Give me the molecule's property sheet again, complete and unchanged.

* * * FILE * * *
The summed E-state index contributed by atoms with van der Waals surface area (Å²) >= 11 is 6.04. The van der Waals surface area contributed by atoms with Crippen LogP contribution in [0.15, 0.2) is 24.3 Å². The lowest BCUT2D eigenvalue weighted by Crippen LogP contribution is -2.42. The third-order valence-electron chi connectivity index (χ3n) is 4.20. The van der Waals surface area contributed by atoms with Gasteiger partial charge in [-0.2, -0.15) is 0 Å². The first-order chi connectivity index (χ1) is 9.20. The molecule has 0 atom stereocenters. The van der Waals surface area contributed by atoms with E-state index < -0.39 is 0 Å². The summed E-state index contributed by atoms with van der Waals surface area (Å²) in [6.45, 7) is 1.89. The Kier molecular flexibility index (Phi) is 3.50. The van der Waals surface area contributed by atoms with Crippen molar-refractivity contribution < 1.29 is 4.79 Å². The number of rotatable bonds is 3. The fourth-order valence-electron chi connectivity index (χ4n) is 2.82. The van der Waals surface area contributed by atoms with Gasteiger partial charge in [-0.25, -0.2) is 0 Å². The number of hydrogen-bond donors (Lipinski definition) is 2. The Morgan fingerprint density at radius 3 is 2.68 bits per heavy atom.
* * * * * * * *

The summed E-state index contributed by atoms with van der Waals surface area (Å²) >= 11 is 6.04. The van der Waals surface area contributed by atoms with Crippen LogP contribution in [0.15, 0.2) is 24.3 Å². The lowest BCUT2D eigenvalue weighted by Crippen LogP contribution is -2.42. The third-order valence-electron chi connectivity index (χ3n) is 4.20. The van der Waals surface area contributed by atoms with Gasteiger partial charge in [-0.2, -0.15) is 0 Å². The first-order chi connectivity index (χ1) is 9.20. The molecule has 0 atom stereocenters. The van der Waals surface area contributed by atoms with E-state index < -0.39 is 0 Å². The summed E-state index contributed by atoms with van der Waals surface area (Å²) in [6.45, 7) is 1.89. The Kier molecular flexibility index (Phi) is 3.50. The van der Waals surface area contributed by atoms with Crippen molar-refractivity contribution < 1.29 is 4.79 Å². The number of rotatable bonds is 3. The fourth-order valence-electron chi connectivity index (χ4n) is 2.82. The van der Waals surface area contributed by atoms with Gasteiger partial charge in [-0.25, -0.2) is 0 Å². The number of hydrogen-bond donors (Lipinski definition) is 2. The Morgan fingerprint density at radius 3 is 2.68 bits per heavy atom.